Innovationen aus Schwellenländern, 13.07.2017

Jürgen Mühlbacher, WU Department of Management, and Arnold Schuh, WU Competence Center for Emerging Markets & CEE, organized a panel session on “Innovation from Emerging Markets” for the 19. Annual GBATA Conference in Vienna. Together with Eesa Bastaki (University of Dubai, UAE), Stanley Mukhola (Tshwane University of Technology, South Africa) and Oleg Zhilkin (People’s Friendship University of Russia) they discussed innovation in and from emerging markets, particularly from a regional perspective.

Eesa Bastaki showed how Dubai, United Arab Emirates, is betting on the import of leading technology in the areas of transportation (e.g., hyperloop, autonomous driving), health care, clean water, renewable energy and education as highlighted in the UAE National Innovation Strategy. Dubai wants to be on the leading edge in these selected technology areas. It is luring innovative firms from all over the world to come to Dubai and develop their projects in cooperation with local talent. In this context, he also presented “The Museum of the Future”, a unique incubator for futuristic innovations and designs.

Stanley Mukhola pointed out the weak innovation performance of South Africa. Low R&D expenditures, a low number of researchers, and little initiative from firms are major weaknesses of the South African innovation system. Innovation is necessary to fight basic problems such as provision of clean water, affordable health care, improved access to the internet and electricity in rural areas, and fighting crime. Foreign firms often overlook these basic problems and have different priorities. He called for more indigenous innovation by domestic entrepreneurs who are inspired by the challenges facing the country. Promising areas outlined in the 10-Year Plan on “Innovation towards a knowledge-based economy”  are among others biotechnology, ICT, energy security and climate science.  Emerging Markets as a Source of Innovation: A South African Perspective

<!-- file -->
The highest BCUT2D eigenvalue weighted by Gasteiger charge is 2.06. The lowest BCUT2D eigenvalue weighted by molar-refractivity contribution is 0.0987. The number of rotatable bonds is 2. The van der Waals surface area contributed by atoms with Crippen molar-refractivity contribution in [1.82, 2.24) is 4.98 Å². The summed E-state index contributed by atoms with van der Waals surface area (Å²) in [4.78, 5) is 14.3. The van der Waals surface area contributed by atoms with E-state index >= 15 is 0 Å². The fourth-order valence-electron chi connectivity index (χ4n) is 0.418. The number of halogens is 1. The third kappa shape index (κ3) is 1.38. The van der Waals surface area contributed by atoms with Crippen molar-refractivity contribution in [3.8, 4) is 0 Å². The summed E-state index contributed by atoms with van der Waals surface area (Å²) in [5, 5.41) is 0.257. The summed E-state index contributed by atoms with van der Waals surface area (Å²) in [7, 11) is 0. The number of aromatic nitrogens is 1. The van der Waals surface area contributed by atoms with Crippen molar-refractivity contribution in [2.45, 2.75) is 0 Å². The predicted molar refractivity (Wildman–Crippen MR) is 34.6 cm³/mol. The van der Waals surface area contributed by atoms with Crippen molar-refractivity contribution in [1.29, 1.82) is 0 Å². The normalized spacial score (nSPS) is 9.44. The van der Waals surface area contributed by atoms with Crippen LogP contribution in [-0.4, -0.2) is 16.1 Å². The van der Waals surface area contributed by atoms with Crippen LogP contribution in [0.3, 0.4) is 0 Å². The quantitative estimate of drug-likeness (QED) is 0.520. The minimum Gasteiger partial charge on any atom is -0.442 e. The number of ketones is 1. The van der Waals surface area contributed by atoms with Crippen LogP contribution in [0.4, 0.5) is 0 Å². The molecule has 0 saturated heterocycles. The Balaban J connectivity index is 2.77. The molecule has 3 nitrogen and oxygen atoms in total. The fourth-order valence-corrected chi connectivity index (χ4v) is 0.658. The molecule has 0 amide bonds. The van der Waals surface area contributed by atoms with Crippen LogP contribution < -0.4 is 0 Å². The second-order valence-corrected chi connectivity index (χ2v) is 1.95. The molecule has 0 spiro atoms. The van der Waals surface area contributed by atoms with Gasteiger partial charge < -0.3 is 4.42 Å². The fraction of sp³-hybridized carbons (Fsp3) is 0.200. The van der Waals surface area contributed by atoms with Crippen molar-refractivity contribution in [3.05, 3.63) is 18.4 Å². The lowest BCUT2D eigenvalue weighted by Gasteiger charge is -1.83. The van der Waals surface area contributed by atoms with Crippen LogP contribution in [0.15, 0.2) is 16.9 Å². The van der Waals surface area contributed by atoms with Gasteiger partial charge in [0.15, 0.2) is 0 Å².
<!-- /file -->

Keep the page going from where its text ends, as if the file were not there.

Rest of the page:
Arnold Schuh presented selected findings of a study on innovation performance of EU-CEE countries. The EU-CEE countries try to catch-up to the leading European countries in their innovation performance. They are doing well in many areas ranging from software, over special machinery to electric cars but so far these are mainly isolated initiatives by individual firms or happen in some regional pockets of excellence. Schuh recommends that CEE countries should focus on “home grown innovation” coming out of a local  innovation ecosystem and on joint efforts with foreign firms to upgrade value chain activities countries. 

“Innovation from Emerging Markets – The CEE Perspective"